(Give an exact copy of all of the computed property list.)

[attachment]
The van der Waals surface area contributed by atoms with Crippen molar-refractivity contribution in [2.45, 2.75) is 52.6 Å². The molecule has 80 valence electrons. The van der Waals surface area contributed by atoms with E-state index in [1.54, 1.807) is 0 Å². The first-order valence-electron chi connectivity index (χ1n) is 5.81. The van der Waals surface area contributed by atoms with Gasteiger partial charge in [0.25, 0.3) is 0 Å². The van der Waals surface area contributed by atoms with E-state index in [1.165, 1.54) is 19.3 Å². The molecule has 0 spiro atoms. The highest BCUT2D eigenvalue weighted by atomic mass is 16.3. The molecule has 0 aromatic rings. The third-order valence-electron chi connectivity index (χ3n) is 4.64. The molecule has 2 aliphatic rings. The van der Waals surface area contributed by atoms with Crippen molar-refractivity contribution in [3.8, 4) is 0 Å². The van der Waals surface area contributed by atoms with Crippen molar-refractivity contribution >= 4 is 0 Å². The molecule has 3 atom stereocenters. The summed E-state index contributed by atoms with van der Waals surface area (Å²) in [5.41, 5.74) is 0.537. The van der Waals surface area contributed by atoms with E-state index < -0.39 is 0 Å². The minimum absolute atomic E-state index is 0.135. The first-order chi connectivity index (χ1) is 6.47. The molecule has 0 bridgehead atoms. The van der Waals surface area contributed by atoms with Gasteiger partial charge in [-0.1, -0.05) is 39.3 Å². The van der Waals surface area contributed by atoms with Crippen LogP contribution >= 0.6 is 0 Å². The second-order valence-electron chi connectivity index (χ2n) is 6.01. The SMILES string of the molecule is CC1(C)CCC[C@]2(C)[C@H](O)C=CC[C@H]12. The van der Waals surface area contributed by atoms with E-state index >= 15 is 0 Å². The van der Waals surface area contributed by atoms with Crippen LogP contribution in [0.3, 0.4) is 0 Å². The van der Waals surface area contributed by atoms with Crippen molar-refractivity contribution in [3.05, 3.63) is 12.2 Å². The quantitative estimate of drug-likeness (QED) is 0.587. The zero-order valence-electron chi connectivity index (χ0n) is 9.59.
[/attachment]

The van der Waals surface area contributed by atoms with Crippen molar-refractivity contribution in [2.45, 2.75) is 52.6 Å². The molecule has 80 valence electrons. The van der Waals surface area contributed by atoms with E-state index in [1.54, 1.807) is 0 Å². The first-order valence-electron chi connectivity index (χ1n) is 5.81. The van der Waals surface area contributed by atoms with Gasteiger partial charge in [0.25, 0.3) is 0 Å². The van der Waals surface area contributed by atoms with E-state index in [1.165, 1.54) is 19.3 Å². The molecule has 0 spiro atoms. The highest BCUT2D eigenvalue weighted by atomic mass is 16.3. The molecule has 0 aromatic rings. The third-order valence-electron chi connectivity index (χ3n) is 4.64. The molecule has 2 aliphatic rings. The van der Waals surface area contributed by atoms with Crippen molar-refractivity contribution in [3.8, 4) is 0 Å². The van der Waals surface area contributed by atoms with Crippen molar-refractivity contribution >= 4 is 0 Å². The molecule has 3 atom stereocenters. The summed E-state index contributed by atoms with van der Waals surface area (Å²) in [5.41, 5.74) is 0.537. The van der Waals surface area contributed by atoms with E-state index < -0.39 is 0 Å². The minimum absolute atomic E-state index is 0.135. The first-order chi connectivity index (χ1) is 6.47. The molecule has 0 bridgehead atoms. The van der Waals surface area contributed by atoms with Gasteiger partial charge in [-0.1, -0.05) is 39.3 Å². The van der Waals surface area contributed by atoms with Crippen LogP contribution >= 0.6 is 0 Å². The second-order valence-electron chi connectivity index (χ2n) is 6.01. The SMILES string of the molecule is CC1(C)CCC[C@]2(C)[C@H](O)C=CC[C@H]12. The van der Waals surface area contributed by atoms with E-state index >= 15 is 0 Å². The van der Waals surface area contributed by atoms with Crippen LogP contribution in [0.3, 0.4) is 0 Å². The van der Waals surface area contributed by atoms with Crippen molar-refractivity contribution in [3.05, 3.63) is 12.2 Å². The quantitative estimate of drug-likeness (QED) is 0.587. The zero-order valence-electron chi connectivity index (χ0n) is 9.59.